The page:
Hot Time for Cold Dark Matter

by Clara Moskowitz


Clara Moskowitz, a senior editor of astronomy and physics at Scientific American, will be sharing some of the most interesting news in astrophysics in a twice-yearly column. For her first missive, she takes on the quandary of the universe's hidden dark matter.

One of the greatest mysteries of our time is the question of dark matter. What is this invisible stuff that seems to make up 27 percent of our universe? This question has been hanging over astrophysicists for decades, but the plot has thickened recently, and I'm hopeful that 2018 will prove to be an important time for progress in figuring out this hidden constituent of the cosmos.

Evidence shows that there must be more than the visible matter we see holding the stars together in galaxies and the galaxies together in clusters  otherwise these things would likely fly apart. Theorists' best guess is that undiscovered "cold dark matter" particles make up this missing bulk, and that we cannot see them or detect other signs of their presence because they almost never interact with normal matter. Yet decades of searching for the most plausible dark matter candidates has turned up nothing but increasingly strong limits on where these hidden particles could be hiding. Many in the field have become more and more frustrated at our seeming inability to make headway on this problem. Several developments have occurred recently, however, that offer scientists new clues in this outstanding quandary.

Primordial Light
One comes from a surprising observation of a signal from the early universe. Astronomers using the EDGES radio antenna in Australia measured radio waves dating from just 180 million years after the Big Bang. This emission originated when the first stars lit up and their light bombarded the hydrogen atoms that filled space back then. When electrons in the hydrogen atoms absorbed this energy, they emitted photons with a wavelength of 21 cm. The EDGES antenna observed these same photons, redshifted, of course, due to the expansion of the universe.

EDGES radio antenna
EDGES ground-based radio spectrometer, CSIRO’s Murchison Radio-astronomy Observatory in Western Australia. In each instrument, radio waves are collected by an antenna consisting of two rectangular metal panels mounted horizontally on fiberglass legs above a metal mesh. Photo by CSIRO Australia.

Astronomers fully expected to find this relic from the first starlight, but what they didn't expect was to find so much of it. One explanation is that the hydrogen gas filling the early universe was colder than we thought. And the one thing theorists could think of to make the hydrogen that cold is dark matter. Perhaps, researchers proposed, cold dark matter particles--which would be even chillier than the hydrogen--were bumping into the hydrogen atoms and stealing some of their heat. If this was the case, however, the dark matter particles would have to be no heavier than several proton masses, which would be surprising indeed.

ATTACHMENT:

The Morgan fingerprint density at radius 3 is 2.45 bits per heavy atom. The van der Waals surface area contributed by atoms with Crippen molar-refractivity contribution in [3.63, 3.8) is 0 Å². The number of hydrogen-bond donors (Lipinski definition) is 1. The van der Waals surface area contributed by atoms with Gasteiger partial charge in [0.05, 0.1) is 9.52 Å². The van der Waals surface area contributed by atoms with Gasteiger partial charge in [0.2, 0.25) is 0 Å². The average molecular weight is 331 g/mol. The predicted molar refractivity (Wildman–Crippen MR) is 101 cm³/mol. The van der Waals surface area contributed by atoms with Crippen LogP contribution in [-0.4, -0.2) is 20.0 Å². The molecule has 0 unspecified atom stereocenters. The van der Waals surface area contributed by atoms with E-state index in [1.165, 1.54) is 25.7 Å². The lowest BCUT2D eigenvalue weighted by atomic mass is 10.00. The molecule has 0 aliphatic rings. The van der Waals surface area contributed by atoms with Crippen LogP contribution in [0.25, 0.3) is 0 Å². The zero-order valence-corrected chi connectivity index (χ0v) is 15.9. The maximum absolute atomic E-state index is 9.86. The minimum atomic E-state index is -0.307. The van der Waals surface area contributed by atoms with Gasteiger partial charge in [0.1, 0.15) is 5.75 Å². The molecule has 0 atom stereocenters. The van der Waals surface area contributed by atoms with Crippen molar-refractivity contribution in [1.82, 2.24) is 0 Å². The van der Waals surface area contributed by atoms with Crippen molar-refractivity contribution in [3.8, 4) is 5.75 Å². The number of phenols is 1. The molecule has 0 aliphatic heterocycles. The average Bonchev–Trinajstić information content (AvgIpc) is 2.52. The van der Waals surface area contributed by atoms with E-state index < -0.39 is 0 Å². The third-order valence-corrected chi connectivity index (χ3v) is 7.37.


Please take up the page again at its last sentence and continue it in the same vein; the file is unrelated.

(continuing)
Such a lightweight particle would cast doubt on one of theorists' favored candidates for dark matter--a class of particles called weakly interacting massive particles, or WIMPs. Though no one has ever seen such entities, they seem to make sense and could tie into other popular theories, such as the idea of supersymmetry, which posits a partner particle for every known particle in the universe. Physicists like the idea of WIMPs so much that they have built increasingly sensitive detectors over several decades designed to search for them, but none have succeeded so far. WIMPs, however, are predicted to be about 100 times heavier than protons--that is, much too heavy to have bounced off hydrogen in this manner.

The new 21-cm emission results, published at the end of February in two papers in Nature by Judd D. Bowman of Arizona State University et al. and Rennan Barkana of Tel Aviv University, still need to be verified with future measurements. And theorists will have to mull over the implications for dark matter more deeply--some response papers suggest that the EDGES finding may have nothing to do with dark matter after all. But the discovery is nonetheless intriguing and potentially significant.

Errant X-Rays
Another recent finding throws a wrench into a tale that many of us dark matter enthusiasts have been following since 2014. At that time, astronomers announced they had observed an excess of x-ray light at an energy of 3.5 kiloelectron volts (keV) coming from the Perseus galaxy cluster. This extra light isn't expected from any normal astrophysical objects, and researchers thought immediately that it might be coming from dark matter particles. This first observation was made by the Chandra and XMM-Newton space telescopes, but in 2016 Japanese astronomers launched the Hitomi telescope, which was specifically designed to look for this kind of light feature. Hitomi, however, saw no sign of any excess 3.5 KeV light. At the time, many scientists assumed the initial observations were wrong and crossed that signal off the list of intriguing dark matter leads.